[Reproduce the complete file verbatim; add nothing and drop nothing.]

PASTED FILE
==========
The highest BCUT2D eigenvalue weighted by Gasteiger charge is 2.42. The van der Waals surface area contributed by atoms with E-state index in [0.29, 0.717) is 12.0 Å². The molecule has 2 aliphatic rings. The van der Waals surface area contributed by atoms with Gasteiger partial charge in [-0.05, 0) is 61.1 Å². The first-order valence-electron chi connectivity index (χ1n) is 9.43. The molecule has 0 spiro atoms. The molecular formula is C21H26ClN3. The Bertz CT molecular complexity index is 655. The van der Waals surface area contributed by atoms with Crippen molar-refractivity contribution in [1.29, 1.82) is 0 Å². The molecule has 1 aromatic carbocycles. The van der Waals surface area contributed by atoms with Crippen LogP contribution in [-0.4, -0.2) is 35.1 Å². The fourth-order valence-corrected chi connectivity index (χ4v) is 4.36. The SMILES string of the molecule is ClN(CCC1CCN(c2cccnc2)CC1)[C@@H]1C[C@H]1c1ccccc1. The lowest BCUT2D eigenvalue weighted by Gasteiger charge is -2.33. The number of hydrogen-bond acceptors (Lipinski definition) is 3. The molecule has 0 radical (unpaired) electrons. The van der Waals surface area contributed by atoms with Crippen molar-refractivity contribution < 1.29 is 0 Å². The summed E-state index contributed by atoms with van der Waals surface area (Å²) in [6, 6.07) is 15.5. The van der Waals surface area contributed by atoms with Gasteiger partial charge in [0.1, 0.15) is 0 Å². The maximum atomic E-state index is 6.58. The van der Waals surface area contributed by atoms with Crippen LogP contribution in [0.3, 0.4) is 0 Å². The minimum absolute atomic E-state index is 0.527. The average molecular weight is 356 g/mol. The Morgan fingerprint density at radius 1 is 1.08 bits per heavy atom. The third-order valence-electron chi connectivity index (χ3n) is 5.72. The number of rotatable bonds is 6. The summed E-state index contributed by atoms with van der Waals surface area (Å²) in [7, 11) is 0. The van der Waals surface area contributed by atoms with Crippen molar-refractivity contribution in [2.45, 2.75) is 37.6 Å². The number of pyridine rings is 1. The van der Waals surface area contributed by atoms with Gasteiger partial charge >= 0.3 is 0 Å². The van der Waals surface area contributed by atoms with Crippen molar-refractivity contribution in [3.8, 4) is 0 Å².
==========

The highest BCUT2D eigenvalue weighted by Gasteiger charge is 2.42. The van der Waals surface area contributed by atoms with E-state index in [0.29, 0.717) is 12.0 Å². The molecule has 2 aliphatic rings. The van der Waals surface area contributed by atoms with Gasteiger partial charge in [-0.05, 0) is 61.1 Å². The first-order valence-electron chi connectivity index (χ1n) is 9.43. The molecule has 0 spiro atoms. The molecular formula is C21H26ClN3. The Bertz CT molecular complexity index is 655. The van der Waals surface area contributed by atoms with Crippen molar-refractivity contribution in [1.29, 1.82) is 0 Å². The molecule has 1 aromatic carbocycles. The van der Waals surface area contributed by atoms with Crippen LogP contribution in [-0.4, -0.2) is 35.1 Å². The fourth-order valence-corrected chi connectivity index (χ4v) is 4.36. The SMILES string of the molecule is ClN(CCC1CCN(c2cccnc2)CC1)[C@@H]1C[C@H]1c1ccccc1. The lowest BCUT2D eigenvalue weighted by Gasteiger charge is -2.33. The number of hydrogen-bond acceptors (Lipinski definition) is 3. The molecule has 0 radical (unpaired) electrons. The van der Waals surface area contributed by atoms with Crippen molar-refractivity contribution < 1.29 is 0 Å². The summed E-state index contributed by atoms with van der Waals surface area (Å²) in [6, 6.07) is 15.5. The van der Waals surface area contributed by atoms with Gasteiger partial charge in [0.1, 0.15) is 0 Å². The maximum atomic E-state index is 6.58. The van der Waals surface area contributed by atoms with Crippen LogP contribution in [0.3, 0.4) is 0 Å². The minimum absolute atomic E-state index is 0.527. The average molecular weight is 356 g/mol. The Morgan fingerprint density at radius 1 is 1.08 bits per heavy atom. The third-order valence-electron chi connectivity index (χ3n) is 5.72. The number of rotatable bonds is 6. The summed E-state index contributed by atoms with van der Waals surface area (Å²) in [7, 11) is 0. The van der Waals surface area contributed by atoms with Crippen molar-refractivity contribution in [2.45, 2.75) is 37.6 Å². The number of pyridine rings is 1. The van der Waals surface area contributed by atoms with Gasteiger partial charge >= 0.3 is 0 Å². The van der Waals surface area contributed by atoms with Crippen molar-refractivity contribution in [3.8, 4) is 0 Å².